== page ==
You may have noticed that the energy efficiency label on the packaging of LED lamps has changed, and some LED lamps now have a rating of E; do not be alarmed, they are still energy efficient! The reason the energy labels look different is that the rating system has changed in Europe and in the UK, and this blog post tells you everything about the new energy efficiency labels for LED lamps. Some customers were quite intrigued to purchase a 5W or 6W LED lamp and find out that the energy efficiency label says it is E or D. We had quite a few calls and emails from customers concerning this, so we thought we should explain to the best of our ability what all this means. How come an A+++ energy-rated LED lamp is now a D energy-rated lamp? Read below to find out more concerningThe new rules for energy labels for lighting products.The old energy label vs the new energy labelThe new energy efficiency requirementsThe contents of the Light Products New Energy LabelHow to Read the Packaging for a LED LampNew Energy Efficiency Label - FAQConclusion and Further ReferencesWhat are the New Rules for Energy Labels for LightingThe reason there are no more A++, A+, etc is that there are some alterations to the rules for energy efficiency labels. These were triggered by the new EU 2019/2020 Single Lighting Regulation (SLR, laying down ecodesign requirements for light sources and separate control gear) and the new EU 2019/2015 Energy Label Regulation (ELR, laying down energy labelling requirements of light sources). The SLR replaces and repeals three regulations: (EC) No 244/2009, (EC) No 245/2009 and (EU) No 1194/2012, giving a single point of reference for compliance, and it defines in new terms the light sources covered under the regulation and separate control gear. By light sources, we mean anything that emits light such as LED lamps, LED modules, LED luminaires, etc. These new and more stringent minimum efficacy thresholds on light sources and separate control gear push the lighting industry forward to innovate and improve energy efficiency beyond existing technology. Furthermore, they encourage design for a circular economy, reducing refuse and increasing reuse. Products now need to be designed to be more reliable, even upgradable, and the "right to repair" is now enabled; furthermore, they need to contain more recyclable material and be easier to dismantle. All these are good both for consumers and for the earth, for less waste will end up in a landfill. The ELR replaces and repeals two regulations: (EC) No 874/2012 and (EC) No 2017/1369. It defines the new energy labelling requires for packaging, sales literature, websites, and distance selling. All products requiring energy labels will need to be registered into the EPRLEL database, and a QR code that links to the technical product info is mandatory. In the UK, these rules were incorporated into the UK law under The Ecodesign for Energy-Related Products and Energy Information (Lighting Products) Regulations 2021 2021 No. 1095. According to Integral LED, one of our lighting suppliers, "These are new European Commission regulations which were ratified and published in December 2019. Since the UK has left the European Union, it decided to replicate the technical requirements and combine them into one UK regulation known as a Statutory Instrument.  In practical terms, this means the new lighting regulations will apply to EU member states and the UK in a near identical fashion – only specific regulatory markings are likely to vary, for example, CE/UKCA and EU/GB flags on point of sale energy labels."The Old Energy Label and the New Energy Label: what's the DifferenceIt is not just the label that changed but the energy rating has also changed. The old ratings lost clarity as the efficiency essential to the previous regulation had maxed out. There were products rated A, A+, or A++, while the E and F ratings had become redundant. There was a need for better energy ratings to make things more clear and improve the understanding of the energy rating classifications. Here is what the old EU Energy Label used to look like, with a rainbow colour scale going from Green to Red, and a lettering scale from A+++ to E. Here is what the new EU and UK energy labels look like; the revised scale is still green to red in colour, but the lettering scale is from A to G, with more energy efficiency needed to achieve these levels. Just as a quick reference, many lighting products that were rated A++ in the old energy label will now be rated C or D in the new energy label. See here some of the newest LED lamps with the best energy label rating. The New Energy Efficiency RequirementsJust as a comparison, what used to be 120lm/W in the A++ class before 2021, now it is class E in the new energy efficiency requirements.The reason lighting products have lower ratings now on their new label is not that they are less efficient; rather, they consume the same amount of power as they always have, but now their energy efficiency has been lowered. The old energy ratings A+, A++, and A+++ no longer exist; the new scale is from A to G, and B and C ratings are the best in class, the most energy-efficient lights. Unfortunately, there's no way to compare the old label with the new one due to the new energy efficiency requirements. Full explanations and details regarding the Energy Label can be found via this website, and there's a PDF that can help you understand more concerning the label. The focus has shifted from Watt to Lumen; yes, wattage is important, but more light output is appreciated. For example, a 20W halogen spot is equivalent to 190lm LED 12V and 110lm LED 230V, while a 15W incandescent bulb is equivalent to 140lm LED and 130lm energy-saving bulbs. The contents of the Light Products New Energy LabelAccording to the new rules, the new energy labels need to contain certain items, such asThe supplier's name and model number. This refers to the manufacturer's name and the model number of the LED lamp. Energy Rating: the new energy rating on a scale from A to G. Power Consumption: the number of kWh/1000h consumed by the LED lamp; it is rounded up to the next single watt. QR code: QR code to access the detailed product information sheet registered in the European Commission's EPREL database.A wide range of Integral LED lamps can be found on our website, and there are many LED lamps with high efficiency available via LED Light bulbs.How to Read the Packaging for a LED LampOn light products' packaging, you can now find a lot of useful information by reading its label. The new rules are being applied from the 1st of October 2021, and the lighting manufacturers need to indicate either by icons or text concerning the following features:Energy label: The light sources energy consumption in kWh per 1000hWattage: the on-mode power for the light source in WLuminous Flux (lm): indicating how much light the light source emits. A high Lumen value means a more distinguished light. Kelvin (K): is a colour temperature scale used to indicate how warm or cold the light output is perceived. Outdoor use: it indicates whether the light source can be used outdoor - this has to be on the packaging. Beam angle: the angle of the light output in degrees or the range of light output angle.Dimming: the dimming icon indicates whether the light source is dimmable or not. Lifetime: it indicates the light source's lifetime in hours from the start of use until the light output has degraded to less than 70% of the original output. Ra-value (Colour rendering index, CRI): the Ra-value indicates the light source's ability to reproduce a lifelike colour; daylight, for example, has a Ra-value of 100. Here is a list of LED lamps with CRI 80.QR Code: Further product information will be available to consumers via the new QR Code included in the labels. The product manufacturer is responsible for ensuring the QR code links to a relevant information source, this could be for example the new EU product database or their own website. New Energy Efficiency Label - FAQQ: Why are there two different energy labels with my product?A: Over the last 20 years, the energy efficiency of products has improved. This means the information on the energy label needs to change to ensure it can continue to help you find the best products. As the new information is phased in, there will be a short time when products may feature both the old and new labels.Q: Why do the two labels show different information for the same product?A: The new label will show different energy ratings for your product. This may seem strange but the new label has been updated to take into account how you use your products at home, as well as provide more detailed information on other features of the product. This will give you a more accurate and realistic idea of how your product will perform over its life.Conclusion and Further ReferencesThe matter of the energy labels for the light bulbs/LED lamps is a complicated and vast one, and in this guide, we do a quick overview of this issue. There is nothing to worry about if you purchase a LED lamp that has an energy rating of E or D according to the new label; you simply need to check the lumens output and make sure it is low wattage, and it will save you £££ of your bills. Read more on this topic via the following links:Guide to energy performance certificates (via Energy Saving Trust).New Lighting Regulations 2021: what you need to know (via Integral LED)Energy ratings: everything you need to know (via Energy Saving Trust).The New Energy Label for Light Sources (via Label 2020 Europe). The New EU Energy Label Explained (via gov.uk). About the changes to energy rating labels this year (via ML Accessories).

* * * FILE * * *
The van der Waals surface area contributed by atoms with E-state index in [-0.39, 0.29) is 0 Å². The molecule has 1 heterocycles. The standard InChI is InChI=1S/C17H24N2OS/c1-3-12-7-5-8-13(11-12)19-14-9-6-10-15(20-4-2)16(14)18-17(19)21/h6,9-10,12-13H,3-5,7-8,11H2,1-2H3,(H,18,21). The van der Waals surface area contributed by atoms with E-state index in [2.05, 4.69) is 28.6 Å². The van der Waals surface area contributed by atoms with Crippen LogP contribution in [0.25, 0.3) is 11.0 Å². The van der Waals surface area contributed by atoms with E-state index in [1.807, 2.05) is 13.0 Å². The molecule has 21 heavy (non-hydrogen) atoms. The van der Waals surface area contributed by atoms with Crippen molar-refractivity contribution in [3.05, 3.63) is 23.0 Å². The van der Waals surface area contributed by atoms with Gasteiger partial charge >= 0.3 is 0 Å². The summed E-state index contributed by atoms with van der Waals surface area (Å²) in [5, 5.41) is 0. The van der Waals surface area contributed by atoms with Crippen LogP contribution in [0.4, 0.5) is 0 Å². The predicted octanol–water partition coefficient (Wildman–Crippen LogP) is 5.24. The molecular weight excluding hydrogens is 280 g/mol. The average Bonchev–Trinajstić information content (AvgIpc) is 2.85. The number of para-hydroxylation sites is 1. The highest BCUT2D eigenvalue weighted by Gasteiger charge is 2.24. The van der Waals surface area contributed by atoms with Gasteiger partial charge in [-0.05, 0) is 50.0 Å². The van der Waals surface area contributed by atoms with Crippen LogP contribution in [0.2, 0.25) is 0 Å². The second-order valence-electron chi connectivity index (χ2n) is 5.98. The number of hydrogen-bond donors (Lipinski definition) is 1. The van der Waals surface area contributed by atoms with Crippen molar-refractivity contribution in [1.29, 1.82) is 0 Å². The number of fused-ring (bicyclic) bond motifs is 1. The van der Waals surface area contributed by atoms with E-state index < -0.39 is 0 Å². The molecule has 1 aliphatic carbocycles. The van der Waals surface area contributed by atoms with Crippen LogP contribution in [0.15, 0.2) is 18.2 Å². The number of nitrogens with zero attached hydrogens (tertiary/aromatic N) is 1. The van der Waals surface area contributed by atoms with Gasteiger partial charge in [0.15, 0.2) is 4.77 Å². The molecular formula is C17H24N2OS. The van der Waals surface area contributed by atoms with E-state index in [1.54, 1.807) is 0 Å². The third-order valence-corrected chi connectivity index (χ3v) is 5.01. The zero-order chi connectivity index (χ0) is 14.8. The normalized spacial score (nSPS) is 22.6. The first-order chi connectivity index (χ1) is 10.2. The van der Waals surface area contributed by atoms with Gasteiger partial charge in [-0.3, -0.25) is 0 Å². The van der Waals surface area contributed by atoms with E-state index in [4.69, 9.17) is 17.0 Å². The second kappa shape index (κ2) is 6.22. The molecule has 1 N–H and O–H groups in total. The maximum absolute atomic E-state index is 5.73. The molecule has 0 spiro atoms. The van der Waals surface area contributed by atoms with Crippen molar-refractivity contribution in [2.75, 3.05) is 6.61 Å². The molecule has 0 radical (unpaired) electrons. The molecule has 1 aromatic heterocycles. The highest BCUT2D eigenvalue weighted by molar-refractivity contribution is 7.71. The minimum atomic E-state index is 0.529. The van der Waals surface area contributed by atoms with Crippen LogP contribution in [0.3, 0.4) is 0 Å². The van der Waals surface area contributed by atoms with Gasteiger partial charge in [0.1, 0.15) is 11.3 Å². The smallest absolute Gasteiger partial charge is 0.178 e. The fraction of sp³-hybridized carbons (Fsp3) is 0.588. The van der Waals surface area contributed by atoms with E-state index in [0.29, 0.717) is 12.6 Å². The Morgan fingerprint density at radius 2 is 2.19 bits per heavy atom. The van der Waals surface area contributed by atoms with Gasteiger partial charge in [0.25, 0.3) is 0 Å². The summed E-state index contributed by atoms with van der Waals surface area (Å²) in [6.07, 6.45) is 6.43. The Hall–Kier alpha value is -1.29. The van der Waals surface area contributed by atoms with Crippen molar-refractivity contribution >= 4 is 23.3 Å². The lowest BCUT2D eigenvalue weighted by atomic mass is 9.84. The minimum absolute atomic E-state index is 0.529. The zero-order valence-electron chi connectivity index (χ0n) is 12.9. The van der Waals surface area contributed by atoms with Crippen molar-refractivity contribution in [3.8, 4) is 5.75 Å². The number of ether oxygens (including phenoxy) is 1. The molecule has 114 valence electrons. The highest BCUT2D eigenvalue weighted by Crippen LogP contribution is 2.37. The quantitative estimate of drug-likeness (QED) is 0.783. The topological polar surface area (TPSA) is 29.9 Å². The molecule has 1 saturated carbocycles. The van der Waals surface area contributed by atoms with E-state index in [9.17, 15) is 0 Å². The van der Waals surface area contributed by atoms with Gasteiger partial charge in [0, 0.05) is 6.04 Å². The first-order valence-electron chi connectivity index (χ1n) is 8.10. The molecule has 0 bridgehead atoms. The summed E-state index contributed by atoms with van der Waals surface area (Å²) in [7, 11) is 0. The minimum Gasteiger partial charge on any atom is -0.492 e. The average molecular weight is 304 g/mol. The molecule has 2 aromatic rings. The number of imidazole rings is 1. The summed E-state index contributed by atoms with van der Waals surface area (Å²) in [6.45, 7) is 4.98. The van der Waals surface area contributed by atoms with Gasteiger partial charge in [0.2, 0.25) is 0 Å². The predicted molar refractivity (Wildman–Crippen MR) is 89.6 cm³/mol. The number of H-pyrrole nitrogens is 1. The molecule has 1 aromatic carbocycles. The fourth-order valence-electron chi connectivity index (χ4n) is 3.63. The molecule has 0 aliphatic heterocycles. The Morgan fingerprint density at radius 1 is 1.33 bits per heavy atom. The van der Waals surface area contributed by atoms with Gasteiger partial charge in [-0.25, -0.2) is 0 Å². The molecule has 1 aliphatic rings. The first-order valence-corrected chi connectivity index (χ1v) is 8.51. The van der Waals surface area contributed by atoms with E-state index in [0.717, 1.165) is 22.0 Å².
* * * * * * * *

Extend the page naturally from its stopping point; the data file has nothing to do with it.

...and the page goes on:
Guide to Choosing the LED Light Colour Temperature You Need